Rikako Ikee, 18, who won six swimming gold medals at the Asian Games, revealed that she has leukemia on her Twitter account on Feb. 12.

Her message read:

“Dear those who have encouraged me and people concerned.

“Thank you for your continuous support. I was diagnosed with leukemia after urgently returning from Australia due to my bad health condition and taking an examination. I still cannot believe this, and it is confusing for me. However, leukemia is a disease that can be completely cured with sufficient treatment.

“For my schedule from now, I have no choice but to give up competing at the national swimming championships. I will now take a little rest and focus on treatment so that I can show you a stronger Rikako Ikee as soon as possible. If you continue to look over me with warm eyes, I will be happy.”

The Japan Swimming Federation (JSF) held an urgent news conference from 4 p.m. on Feb. 12.

Jiro Miki, Ikee’s coach, said the swimmer had complained about her health condition several times during practice in Australia.

“I have never seen her like that,” Miki told the news conference. “Sometimes she was breathing so hard she had to use her shoulders.”

He said a doctor advised Ikee to return to Japan and take another examination as soon as possible.

Miki said he talked with Ikee about her disease on Feb. 10.

“At the beginning, both of us had no words to say. Although she should have felt numb, Ikee then said, ‘I want to do my best to both cure the disease as soon as possible and practice together with you once again.’”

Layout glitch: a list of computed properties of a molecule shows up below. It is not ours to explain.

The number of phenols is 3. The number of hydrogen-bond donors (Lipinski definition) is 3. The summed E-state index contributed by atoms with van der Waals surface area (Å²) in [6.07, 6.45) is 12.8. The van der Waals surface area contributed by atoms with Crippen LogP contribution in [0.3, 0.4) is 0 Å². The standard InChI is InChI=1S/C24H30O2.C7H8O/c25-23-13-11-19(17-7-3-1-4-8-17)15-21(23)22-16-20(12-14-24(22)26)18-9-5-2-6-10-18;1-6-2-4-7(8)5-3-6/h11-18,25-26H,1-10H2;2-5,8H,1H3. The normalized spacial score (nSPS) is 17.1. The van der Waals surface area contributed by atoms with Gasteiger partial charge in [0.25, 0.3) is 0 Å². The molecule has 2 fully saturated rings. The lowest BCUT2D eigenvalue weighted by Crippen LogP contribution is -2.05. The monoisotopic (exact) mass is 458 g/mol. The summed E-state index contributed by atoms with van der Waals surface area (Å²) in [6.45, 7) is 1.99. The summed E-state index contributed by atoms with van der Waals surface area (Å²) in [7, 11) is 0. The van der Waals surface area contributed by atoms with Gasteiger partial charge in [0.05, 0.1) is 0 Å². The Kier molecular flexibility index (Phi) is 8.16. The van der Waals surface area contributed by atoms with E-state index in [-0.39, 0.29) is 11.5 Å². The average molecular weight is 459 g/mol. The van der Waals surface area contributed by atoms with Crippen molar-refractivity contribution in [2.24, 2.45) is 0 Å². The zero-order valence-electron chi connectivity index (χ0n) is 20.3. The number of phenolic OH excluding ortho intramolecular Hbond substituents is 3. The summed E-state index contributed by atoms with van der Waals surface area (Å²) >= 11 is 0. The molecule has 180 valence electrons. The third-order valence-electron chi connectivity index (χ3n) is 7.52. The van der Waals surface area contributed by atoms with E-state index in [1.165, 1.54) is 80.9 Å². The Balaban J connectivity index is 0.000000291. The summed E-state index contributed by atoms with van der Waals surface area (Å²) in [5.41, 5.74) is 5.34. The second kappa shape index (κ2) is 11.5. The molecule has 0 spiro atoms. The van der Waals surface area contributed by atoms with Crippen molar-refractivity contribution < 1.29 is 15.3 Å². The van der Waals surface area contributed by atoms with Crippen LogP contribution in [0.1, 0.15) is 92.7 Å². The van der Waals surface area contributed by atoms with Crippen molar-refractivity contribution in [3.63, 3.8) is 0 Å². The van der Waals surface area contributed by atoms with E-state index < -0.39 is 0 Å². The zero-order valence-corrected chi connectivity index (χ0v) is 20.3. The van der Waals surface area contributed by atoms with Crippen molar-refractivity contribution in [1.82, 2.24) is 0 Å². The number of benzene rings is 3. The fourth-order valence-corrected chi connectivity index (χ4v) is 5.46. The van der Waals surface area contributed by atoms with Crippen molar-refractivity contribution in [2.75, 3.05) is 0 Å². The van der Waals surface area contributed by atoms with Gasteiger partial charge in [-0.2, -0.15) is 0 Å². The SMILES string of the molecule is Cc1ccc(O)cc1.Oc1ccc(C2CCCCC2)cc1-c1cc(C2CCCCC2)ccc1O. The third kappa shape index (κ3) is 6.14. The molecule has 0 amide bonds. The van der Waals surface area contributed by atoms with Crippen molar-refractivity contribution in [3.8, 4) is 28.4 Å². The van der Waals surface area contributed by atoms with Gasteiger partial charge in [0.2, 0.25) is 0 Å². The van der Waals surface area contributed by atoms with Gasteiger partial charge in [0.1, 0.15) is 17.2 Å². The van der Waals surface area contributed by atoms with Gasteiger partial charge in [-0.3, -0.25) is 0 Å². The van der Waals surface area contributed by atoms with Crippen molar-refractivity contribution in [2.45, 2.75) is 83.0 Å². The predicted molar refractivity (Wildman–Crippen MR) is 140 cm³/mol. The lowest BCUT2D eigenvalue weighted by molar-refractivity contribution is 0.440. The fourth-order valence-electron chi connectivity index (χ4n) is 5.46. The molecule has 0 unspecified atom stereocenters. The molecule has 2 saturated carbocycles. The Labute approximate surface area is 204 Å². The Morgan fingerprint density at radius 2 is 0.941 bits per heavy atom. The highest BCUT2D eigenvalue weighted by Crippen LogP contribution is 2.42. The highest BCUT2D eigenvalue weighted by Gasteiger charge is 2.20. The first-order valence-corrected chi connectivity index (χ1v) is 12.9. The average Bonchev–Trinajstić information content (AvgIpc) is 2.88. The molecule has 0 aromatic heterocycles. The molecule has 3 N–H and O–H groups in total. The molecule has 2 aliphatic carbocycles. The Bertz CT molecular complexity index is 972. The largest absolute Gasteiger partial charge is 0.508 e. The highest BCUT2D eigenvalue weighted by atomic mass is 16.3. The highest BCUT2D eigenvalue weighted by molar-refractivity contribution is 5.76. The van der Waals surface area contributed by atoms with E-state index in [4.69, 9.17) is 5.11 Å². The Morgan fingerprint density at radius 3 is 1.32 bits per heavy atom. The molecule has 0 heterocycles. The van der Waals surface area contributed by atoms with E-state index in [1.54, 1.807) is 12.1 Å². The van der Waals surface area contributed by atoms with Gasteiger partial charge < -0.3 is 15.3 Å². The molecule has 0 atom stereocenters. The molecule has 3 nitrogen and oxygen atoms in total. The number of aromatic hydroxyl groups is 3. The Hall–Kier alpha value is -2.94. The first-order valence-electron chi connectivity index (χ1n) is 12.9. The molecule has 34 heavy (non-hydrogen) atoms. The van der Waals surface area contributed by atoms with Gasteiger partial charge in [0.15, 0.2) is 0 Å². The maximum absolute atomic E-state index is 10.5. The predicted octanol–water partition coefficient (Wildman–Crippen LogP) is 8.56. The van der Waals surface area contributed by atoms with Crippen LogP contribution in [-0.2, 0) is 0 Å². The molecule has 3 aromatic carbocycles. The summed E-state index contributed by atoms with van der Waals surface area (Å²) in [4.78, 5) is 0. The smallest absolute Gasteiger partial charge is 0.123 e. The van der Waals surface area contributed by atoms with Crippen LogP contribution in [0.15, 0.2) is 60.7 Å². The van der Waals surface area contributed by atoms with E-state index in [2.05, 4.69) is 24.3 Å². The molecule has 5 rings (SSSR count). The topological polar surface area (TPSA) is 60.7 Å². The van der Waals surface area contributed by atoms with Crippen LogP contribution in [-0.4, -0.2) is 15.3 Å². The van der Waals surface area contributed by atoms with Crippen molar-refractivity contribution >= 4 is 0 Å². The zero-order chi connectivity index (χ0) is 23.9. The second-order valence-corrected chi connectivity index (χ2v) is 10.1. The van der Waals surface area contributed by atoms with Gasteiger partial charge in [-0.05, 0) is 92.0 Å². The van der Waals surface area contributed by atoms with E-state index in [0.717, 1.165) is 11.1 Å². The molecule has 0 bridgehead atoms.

Miki told reporters that he would do whatever he could to respond to her will.

“I was stunned to see her showing such a positive attitude and a strong intention to definitely beat leukemia,” Miki said. “We need to doff our hats to her attitude toward the disease. We want to support her.”

Koji Ueno, vice president of the JSF, said Ikee was shocked when she heard the name of the diagnosed disease.

“She was too confused to think about the national swimming championships or the 2020 Olympic Games,” Ueno said. “But she made positive comments less than two hours (after the disease was diagnosed.)”

On whether Ikee will be able to compete in the Tokyo Olympic Games, Ueno said: “We have no idea at this point. We need to focus on treating the disease. Please watch over her with warm eyes.”

Ikee was born in Tokyo on July 4, 2000.

She made it to the finals of the 100-meter butterfly event at the 2016 Rio de Janeiro Olympic Games.

Last year, she won the Pan Pacific Swimming Championships for the first time, and her gold medal tally at the Asian Games held in Jakarta earned her the Most Valuable Player award for the competition.